Children’s access to good healthcare used to be a major concern in Cambodia. In the early 1990s, the mortality rate of the country’s children was among the highest in the world, with as many as 1 in 5 dying before their fifth birthday. Infections such as tuberculosis and dengue as well as respiratory diseases plagued this Southeast Asian nation, which struggled to rebuild itself after several tragic decades of conflict.
Beat Richner, a Zurich-based pediatrician and concert cellist, thought he could help change the situation. In 1992, he set up the Kantha Bopha Foundation to treat Cambodia’s children who need medical intervention. The foundation, which is funded almost entirely by Swiss donors and staffed by Cambodian doctors, has become a lifesaving machine. Today it treats around 85% of the country’s sick children, completely free of charge, at its five hospitals. It’s one of the reasons why Cambodia’s child mortality rate has fallen by an astonishing 78% over the past 25 years.
Richner died in 2018, but Kantha Bopha is still striving to push the mortality number even lower. The foundation has just installed a new MRI machine in its hospital in Siem Reap, a town in northwestern Cambodia that is the gateway to Angkor Wat, the ancient Buddhist temple complex that appears on the country’s flag. The MRI machine, which is manufactured by GE Healthcare, will help improve the ability of Kantha Bopha’s clinicians to diagnose and treat pediatric cardiac conditions, which now account for 20% of the deaths in the foundation’s intensive care units.
“Dr. Richner wanted to offer the best and correct medical treatment, free of charge, so these facilities for the best diagnosis — whether they are imagery or laboratories — are so important,” says Dr. Denis Laurent, general director of Kantha Bopha.
“His policy was to train Cambodian staff to carry out modern medicine by themselves,” explains Laurent. “That’s now been a success, because the five hospitals now work only with 2,500 Cambodian staff who have very high skills.”
To bring the plan to fruition, Kantha Bopha installed a unit focusing on pediatric cardiac surgery and interventional cardiology in Siem Reap in 2011. Over the past nine years, the hospital’s surgeons have regularly used cardiac catheterization to diagnose and treat cardiovascular conditions such as septal defects, or “hole in the heart,” coarctation of the aorta, which is when the body’s main artery is narrower than normal, and underdeveloped hearts, which is when the organ struggles to pump enough blood to the lungs or around the body.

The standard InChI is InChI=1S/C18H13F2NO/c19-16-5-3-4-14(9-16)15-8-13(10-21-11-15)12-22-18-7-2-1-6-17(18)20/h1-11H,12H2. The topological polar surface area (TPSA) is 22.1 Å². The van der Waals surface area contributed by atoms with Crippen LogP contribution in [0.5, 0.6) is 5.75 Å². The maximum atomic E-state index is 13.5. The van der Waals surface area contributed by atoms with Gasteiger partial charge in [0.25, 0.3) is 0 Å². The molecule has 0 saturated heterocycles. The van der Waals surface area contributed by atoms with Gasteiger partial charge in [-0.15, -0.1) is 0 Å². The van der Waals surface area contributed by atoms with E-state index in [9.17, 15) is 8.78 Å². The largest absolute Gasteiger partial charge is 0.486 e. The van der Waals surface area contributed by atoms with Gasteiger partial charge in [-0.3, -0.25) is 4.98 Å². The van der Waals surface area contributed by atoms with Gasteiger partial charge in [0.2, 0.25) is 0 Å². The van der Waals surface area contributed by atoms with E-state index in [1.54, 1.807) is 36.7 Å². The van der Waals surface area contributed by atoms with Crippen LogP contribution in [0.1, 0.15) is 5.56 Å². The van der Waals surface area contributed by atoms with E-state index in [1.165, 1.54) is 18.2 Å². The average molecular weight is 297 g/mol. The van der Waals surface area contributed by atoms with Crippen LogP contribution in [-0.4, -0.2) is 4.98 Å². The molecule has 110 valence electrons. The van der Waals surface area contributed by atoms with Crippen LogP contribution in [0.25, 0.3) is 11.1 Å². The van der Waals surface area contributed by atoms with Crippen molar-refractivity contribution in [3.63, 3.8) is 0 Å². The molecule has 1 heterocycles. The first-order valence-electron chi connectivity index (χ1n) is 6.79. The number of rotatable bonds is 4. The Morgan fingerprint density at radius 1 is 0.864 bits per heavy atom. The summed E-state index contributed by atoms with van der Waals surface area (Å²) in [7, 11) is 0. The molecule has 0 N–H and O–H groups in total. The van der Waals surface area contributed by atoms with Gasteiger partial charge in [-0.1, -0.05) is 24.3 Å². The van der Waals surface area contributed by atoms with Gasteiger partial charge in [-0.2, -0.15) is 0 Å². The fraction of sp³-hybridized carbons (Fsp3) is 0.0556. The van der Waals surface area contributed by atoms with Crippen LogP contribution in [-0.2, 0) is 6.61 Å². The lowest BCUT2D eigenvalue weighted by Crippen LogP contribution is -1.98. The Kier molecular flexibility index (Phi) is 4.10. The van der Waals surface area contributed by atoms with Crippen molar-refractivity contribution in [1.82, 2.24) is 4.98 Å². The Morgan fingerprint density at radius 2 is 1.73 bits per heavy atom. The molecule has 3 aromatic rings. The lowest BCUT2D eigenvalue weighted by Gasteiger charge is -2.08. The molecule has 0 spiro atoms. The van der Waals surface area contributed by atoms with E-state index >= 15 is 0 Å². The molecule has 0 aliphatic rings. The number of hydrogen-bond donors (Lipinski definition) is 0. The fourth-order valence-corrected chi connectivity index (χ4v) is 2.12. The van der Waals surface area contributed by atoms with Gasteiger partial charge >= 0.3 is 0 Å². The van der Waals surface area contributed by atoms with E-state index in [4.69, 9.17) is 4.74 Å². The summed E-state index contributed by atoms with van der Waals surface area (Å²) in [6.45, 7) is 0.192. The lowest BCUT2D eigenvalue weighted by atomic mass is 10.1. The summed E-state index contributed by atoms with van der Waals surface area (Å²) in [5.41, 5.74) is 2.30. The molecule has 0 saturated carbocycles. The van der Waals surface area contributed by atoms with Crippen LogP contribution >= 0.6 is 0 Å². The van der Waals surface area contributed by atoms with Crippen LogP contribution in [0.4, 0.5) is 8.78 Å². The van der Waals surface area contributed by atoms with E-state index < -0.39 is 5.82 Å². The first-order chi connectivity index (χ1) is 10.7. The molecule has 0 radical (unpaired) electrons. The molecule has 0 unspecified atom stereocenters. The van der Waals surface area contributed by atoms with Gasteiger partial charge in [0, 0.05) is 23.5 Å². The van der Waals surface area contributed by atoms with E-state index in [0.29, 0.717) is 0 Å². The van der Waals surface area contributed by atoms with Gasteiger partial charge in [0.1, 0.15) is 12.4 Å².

But the Cambodian doctors wanted to go to the next level. They yearned for the noninvasive option of imaging the beating heart and its surrounding blood vessels. After consulting with visiting French and Swiss cardiac response teams, the clinicians decided to upgrade their existing MRI machine with a more reliable, cost-effective machine that could deliver crisp, detailed cardiac images and was a good all-rounder when it came to diagnosing and monitoring the other diseases prevalent in Cambodia.
“Kantha Bopha wanted state-of-the-art imaging, allowing Cambodian children to receive exactly the same quality of diagnosis that children in Switzerland might receive,” explains Dr. Christian Kellenberger, professor of pediatric radiology and radiologist in chief at the Children’s Hospital Zurich–Eleonore Foundation.
Kantha Bopha clinicians have been using MRI to diagnose tuberculosis, as well as brain and central nervous system diseases such as meningoencephalitis. And they had strict criteria for Siem Reap’s latest MRI scanner.
The clinicians particularly loved the image quality from one of GE’s 1.5 Tesla MRI machines. “It’s a beautiful scanner, with all kinds of technical possibilities, giving comparable image quality as we get here in Europe,” says Kellenberger.
Kantha Bopha also needed to weigh various other factors, such as the preparedness of the manufacturer to carry out any preventive maintenance or repairs and send spare parts. “The Cambodian market for MRIs is very small, so the big companies [manufacturers like GE] need to be more flexible,” says Laurent.
Technicians installed the system this summer, and it is now up and running. Laurent is optimistic that Kantha Bopha will become a center of pediatric cardiac excellence in Cambodia.
The Kantha Bopha manager adds that the best way of honoring his late friend’s legacy is by continuing to improve outcomes for Cambodia’s children: “Dr. Richner was a unique pediatrician who had a vision of justice for every child.”
 “Child Health Among World’s Worst,” Phnom Penh Post, August 11, 2021, https://www.phnompenhpost.com/national/child-health-among-worlds-worst.
 “Beat Richner, Doctor to Cambodia’s Needy Young, Dies at 71,” New York Times, September 21, 2018, https://www.nytimes.com/2018/09/21/obituaries/beat-richner-dead.html.
 “Interventional Cardiology and Cardiac Surgery in Cambodia,” Lancet, March 31, 2012, https://www.thelancet.com/journals/lancet/article/PIIS0140-6736(12)60510-8/fulltext.